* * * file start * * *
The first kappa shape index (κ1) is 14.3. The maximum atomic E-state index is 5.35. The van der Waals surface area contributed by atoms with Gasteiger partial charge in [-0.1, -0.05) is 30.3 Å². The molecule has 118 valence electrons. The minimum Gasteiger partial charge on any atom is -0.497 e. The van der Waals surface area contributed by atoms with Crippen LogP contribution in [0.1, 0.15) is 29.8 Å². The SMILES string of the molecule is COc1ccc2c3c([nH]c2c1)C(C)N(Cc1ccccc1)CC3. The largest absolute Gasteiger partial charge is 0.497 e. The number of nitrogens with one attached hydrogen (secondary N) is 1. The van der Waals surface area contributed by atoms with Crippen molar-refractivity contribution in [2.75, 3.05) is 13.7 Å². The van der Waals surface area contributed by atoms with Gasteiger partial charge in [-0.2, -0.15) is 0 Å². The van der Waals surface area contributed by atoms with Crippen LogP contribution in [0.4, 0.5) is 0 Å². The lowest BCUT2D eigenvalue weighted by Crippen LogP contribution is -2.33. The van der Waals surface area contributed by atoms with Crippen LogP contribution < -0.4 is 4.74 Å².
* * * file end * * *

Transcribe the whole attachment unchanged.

The first kappa shape index (κ1) is 14.3. The maximum atomic E-state index is 5.35. The van der Waals surface area contributed by atoms with Gasteiger partial charge in [-0.1, -0.05) is 30.3 Å². The molecule has 118 valence electrons. The minimum Gasteiger partial charge on any atom is -0.497 e. The van der Waals surface area contributed by atoms with Crippen LogP contribution in [0.1, 0.15) is 29.8 Å². The SMILES string of the molecule is COc1ccc2c3c([nH]c2c1)C(C)N(Cc1ccccc1)CC3. The largest absolute Gasteiger partial charge is 0.497 e. The number of nitrogens with one attached hydrogen (secondary N) is 1. The van der Waals surface area contributed by atoms with Crippen molar-refractivity contribution in [2.75, 3.05) is 13.7 Å². The van der Waals surface area contributed by atoms with Gasteiger partial charge in [-0.2, -0.15) is 0 Å². The van der Waals surface area contributed by atoms with Crippen LogP contribution in [0.4, 0.5) is 0 Å². The lowest BCUT2D eigenvalue weighted by Crippen LogP contribution is -2.33. The van der Waals surface area contributed by atoms with Crippen LogP contribution < -0.4 is 4.74 Å².